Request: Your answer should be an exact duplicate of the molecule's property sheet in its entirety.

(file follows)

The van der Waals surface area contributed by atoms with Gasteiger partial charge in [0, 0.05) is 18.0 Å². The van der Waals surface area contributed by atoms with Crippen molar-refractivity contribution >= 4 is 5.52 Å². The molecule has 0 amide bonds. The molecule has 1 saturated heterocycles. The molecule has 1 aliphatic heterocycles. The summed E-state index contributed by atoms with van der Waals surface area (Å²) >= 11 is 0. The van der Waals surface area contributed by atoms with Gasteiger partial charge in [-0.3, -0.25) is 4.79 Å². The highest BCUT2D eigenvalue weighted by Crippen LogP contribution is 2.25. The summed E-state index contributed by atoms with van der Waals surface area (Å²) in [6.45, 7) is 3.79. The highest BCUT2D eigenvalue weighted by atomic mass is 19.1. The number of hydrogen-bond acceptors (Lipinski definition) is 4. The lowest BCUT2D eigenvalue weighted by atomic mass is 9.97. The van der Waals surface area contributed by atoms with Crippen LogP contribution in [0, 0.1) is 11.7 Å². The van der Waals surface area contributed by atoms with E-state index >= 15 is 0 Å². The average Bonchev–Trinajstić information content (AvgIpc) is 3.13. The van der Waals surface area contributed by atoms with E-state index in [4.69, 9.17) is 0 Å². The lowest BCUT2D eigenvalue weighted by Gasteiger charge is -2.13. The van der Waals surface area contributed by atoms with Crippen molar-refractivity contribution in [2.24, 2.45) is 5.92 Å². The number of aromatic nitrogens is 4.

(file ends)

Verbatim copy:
The van der Waals surface area contributed by atoms with Gasteiger partial charge in [0, 0.05) is 18.0 Å². The van der Waals surface area contributed by atoms with Crippen molar-refractivity contribution >= 4 is 5.52 Å². The molecule has 0 amide bonds. The molecule has 1 saturated heterocycles. The molecule has 1 aliphatic heterocycles. The summed E-state index contributed by atoms with van der Waals surface area (Å²) >= 11 is 0. The van der Waals surface area contributed by atoms with Gasteiger partial charge in [-0.3, -0.25) is 4.79 Å². The highest BCUT2D eigenvalue weighted by Crippen LogP contribution is 2.25. The summed E-state index contributed by atoms with van der Waals surface area (Å²) in [6.45, 7) is 3.79. The highest BCUT2D eigenvalue weighted by atomic mass is 19.1. The number of hydrogen-bond acceptors (Lipinski definition) is 4. The lowest BCUT2D eigenvalue weighted by atomic mass is 9.97. The van der Waals surface area contributed by atoms with Crippen LogP contribution in [0, 0.1) is 11.7 Å². The van der Waals surface area contributed by atoms with E-state index >= 15 is 0 Å². The average Bonchev–Trinajstić information content (AvgIpc) is 3.13. The van der Waals surface area contributed by atoms with E-state index in [4.69, 9.17) is 0 Å². The lowest BCUT2D eigenvalue weighted by Gasteiger charge is -2.13. The van der Waals surface area contributed by atoms with Crippen molar-refractivity contribution in [2.24, 2.45) is 5.92 Å². The number of aromatic nitrogens is 4.